Click image to see larger picture.

VMWare Player

We use VMWare Player in class to demonstrate various versions of Windows as need arises. Since we teach both Linux and Windows, and Windowx 7 and Windows XP are still used in industry, this allows us to manage our mission without needing to create special partitions for each possible configuration.

However, whenever Linux upgrades, the VMWare becomes unusable for a month or two until VMWare catches up. To run, the VMWare Player must be compiled with the current Linux headers — and recomiled every time Linux is upgraded or updated. After teh upgrade to Ubuntu Oscelot 11.10 there was another glitch: no headers: this stops the whole process cold.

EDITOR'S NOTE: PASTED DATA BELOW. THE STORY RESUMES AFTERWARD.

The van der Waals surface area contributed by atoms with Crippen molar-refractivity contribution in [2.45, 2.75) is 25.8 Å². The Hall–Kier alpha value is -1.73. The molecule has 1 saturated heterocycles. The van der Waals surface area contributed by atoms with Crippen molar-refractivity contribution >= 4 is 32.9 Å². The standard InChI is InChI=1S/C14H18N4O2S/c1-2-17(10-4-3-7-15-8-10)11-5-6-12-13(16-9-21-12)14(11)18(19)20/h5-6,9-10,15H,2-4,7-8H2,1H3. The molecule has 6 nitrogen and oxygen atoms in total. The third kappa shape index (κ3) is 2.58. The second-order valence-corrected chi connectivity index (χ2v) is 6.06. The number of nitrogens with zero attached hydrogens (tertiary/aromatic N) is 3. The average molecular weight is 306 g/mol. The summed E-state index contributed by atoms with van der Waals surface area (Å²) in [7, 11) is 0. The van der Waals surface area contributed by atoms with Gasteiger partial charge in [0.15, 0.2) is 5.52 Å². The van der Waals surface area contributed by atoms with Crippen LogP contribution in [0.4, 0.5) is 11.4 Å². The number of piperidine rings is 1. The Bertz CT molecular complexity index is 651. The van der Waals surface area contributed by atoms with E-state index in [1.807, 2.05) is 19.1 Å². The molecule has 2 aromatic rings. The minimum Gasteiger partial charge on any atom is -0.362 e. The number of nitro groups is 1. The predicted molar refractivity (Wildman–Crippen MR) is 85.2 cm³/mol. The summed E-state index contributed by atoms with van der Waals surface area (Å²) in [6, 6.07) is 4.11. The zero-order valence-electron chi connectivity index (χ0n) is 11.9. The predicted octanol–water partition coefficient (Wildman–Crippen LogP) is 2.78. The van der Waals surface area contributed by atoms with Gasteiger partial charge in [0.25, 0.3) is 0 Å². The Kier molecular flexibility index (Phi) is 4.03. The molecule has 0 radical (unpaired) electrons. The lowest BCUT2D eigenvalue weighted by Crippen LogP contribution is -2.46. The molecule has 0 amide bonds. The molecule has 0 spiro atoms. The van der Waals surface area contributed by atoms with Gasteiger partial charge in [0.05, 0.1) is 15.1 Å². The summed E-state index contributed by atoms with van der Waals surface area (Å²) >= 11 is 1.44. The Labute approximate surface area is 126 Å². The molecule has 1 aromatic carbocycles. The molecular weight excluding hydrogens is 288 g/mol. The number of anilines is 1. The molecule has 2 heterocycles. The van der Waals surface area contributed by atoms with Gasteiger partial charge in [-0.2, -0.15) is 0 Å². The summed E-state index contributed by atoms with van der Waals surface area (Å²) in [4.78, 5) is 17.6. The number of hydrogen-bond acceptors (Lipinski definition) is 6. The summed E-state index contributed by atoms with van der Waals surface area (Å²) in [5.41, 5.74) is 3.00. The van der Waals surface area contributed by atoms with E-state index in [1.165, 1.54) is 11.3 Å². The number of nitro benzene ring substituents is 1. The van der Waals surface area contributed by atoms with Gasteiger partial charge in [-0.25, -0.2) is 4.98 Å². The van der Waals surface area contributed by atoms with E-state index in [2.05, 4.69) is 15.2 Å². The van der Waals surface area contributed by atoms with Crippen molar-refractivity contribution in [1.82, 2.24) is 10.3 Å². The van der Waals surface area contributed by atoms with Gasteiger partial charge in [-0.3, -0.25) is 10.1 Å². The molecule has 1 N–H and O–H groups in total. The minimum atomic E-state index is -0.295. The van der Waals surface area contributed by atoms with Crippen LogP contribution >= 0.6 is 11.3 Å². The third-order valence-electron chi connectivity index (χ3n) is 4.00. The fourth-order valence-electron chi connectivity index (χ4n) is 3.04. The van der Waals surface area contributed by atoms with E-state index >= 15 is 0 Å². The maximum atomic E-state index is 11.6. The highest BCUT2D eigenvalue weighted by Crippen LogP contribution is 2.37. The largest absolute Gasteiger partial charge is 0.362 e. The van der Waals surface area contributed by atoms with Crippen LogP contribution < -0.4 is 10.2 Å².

If you upgraded to 11.10 and lost your headers, run the command line

sudo apt-get install build-essential linux-headers-$(uname -r)

to install them again. Then download the current (free) version of VMWare Player from and run that downloaded file as a script. You may need to chmod to make it executable.

Ubuntu 10.10 for Netbook and Smart Phone

In their article today “Ubuntu 10.10 (“Maverick Meerkat”) Review” discussed their testing of the new Ubuntu 10.10 for netbook and smart phone, including their new cloud which provides 2GB storage free, with more for a low price. I recommend the read.

It has multi-touch (assuming your hardware does a minimum of four-finger multi-touch)

Free 2GB cloud storage

A client for Microsoft windows so you can use your free cloud on older Microsoft PCs